The symphysis pubis is a joint of two large bones at the front of the pelvis. When you are pregnant, your hormones soften the ligaments around your pelvis so they can stretch and allow the pelvis to open during labour. Sometimes this causes instability in your pelvic joints, resulting in pain at the front or back of the pelvis, or in the groin, back or legs, or a combination of these. The area can also be very painful to touch. Walking and climbing stairs can increase the pain as can turning over in bed. A ‘clicking’ sensation can sometimes be felt or even heard.
Up to 1 in 35 women have SPD, and it is important that it is diagnosed and you are given the right advice early on, to reduce the symptoms and speed up your recovery. It can also cause long-term problems so it is important to see your midwife or doctor early.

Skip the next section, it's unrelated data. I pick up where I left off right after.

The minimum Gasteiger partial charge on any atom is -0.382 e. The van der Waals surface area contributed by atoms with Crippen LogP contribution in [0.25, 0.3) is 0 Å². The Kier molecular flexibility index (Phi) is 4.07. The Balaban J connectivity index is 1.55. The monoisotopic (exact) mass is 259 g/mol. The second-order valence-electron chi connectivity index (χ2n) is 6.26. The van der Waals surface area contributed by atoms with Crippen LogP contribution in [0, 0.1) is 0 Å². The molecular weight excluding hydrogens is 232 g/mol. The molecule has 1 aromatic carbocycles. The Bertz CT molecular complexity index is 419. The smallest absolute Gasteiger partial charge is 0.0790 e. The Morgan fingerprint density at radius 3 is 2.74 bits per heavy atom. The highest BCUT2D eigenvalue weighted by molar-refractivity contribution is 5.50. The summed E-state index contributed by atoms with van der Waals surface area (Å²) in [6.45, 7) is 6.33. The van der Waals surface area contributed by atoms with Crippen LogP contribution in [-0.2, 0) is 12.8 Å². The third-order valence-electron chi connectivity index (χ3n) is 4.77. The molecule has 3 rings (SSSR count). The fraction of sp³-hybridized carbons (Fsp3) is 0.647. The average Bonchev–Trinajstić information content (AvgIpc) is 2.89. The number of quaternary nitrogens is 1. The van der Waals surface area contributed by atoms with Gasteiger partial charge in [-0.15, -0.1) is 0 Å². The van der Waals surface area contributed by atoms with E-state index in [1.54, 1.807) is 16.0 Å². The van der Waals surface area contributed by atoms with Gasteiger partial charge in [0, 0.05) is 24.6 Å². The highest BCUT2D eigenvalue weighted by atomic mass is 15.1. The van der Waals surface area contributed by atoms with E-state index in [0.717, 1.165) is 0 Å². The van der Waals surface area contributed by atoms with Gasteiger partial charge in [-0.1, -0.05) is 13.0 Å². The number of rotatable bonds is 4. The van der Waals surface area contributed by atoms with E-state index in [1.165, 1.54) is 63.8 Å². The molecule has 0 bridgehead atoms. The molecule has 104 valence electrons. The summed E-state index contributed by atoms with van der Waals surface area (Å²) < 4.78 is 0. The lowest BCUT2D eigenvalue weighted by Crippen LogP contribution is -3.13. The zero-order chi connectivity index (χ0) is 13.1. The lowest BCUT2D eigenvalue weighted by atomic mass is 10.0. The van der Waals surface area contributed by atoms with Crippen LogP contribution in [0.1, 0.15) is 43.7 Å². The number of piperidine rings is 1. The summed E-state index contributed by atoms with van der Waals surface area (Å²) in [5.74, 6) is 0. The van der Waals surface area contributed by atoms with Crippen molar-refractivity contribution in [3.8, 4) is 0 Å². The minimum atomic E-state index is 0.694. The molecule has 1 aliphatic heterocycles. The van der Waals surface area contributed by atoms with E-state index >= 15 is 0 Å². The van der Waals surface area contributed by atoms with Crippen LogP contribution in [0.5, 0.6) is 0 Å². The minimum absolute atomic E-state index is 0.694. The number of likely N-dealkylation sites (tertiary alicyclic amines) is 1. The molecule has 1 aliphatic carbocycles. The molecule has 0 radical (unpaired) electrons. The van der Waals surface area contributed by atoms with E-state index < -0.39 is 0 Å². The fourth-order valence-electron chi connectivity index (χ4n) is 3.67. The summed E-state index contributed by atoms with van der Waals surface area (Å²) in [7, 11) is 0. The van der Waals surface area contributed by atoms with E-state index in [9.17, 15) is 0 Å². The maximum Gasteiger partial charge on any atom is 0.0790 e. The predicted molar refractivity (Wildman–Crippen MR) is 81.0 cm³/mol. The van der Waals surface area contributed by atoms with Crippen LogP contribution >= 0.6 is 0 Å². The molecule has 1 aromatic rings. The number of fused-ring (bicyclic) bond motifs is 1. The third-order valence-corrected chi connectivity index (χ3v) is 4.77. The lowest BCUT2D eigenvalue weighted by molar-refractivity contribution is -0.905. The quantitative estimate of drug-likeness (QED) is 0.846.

SPD is diagnosed on the symptoms of pain and difficulty with normal activities such as walking. It is not "normal aches and pains of pregnancy" and should never be dismissed as such. During pregnancy ultrasound or MRI scans can confirm the diagnosis, and after birth a pelvic x-ray called a stork x-ray is helpful if symptoms continue. During pregnancy, the pain can be treated with manual physiotherapy, painkillers and sometimes equipment such as a support belt, and crutches. A TENs machine may also help with pain relief.
If you think you have symphysis pubis dysfunction, or have any questions on pelvic joint problems during pregnancy or childbirth, e-mail Angie Lambert at firstname.lastname@example.org.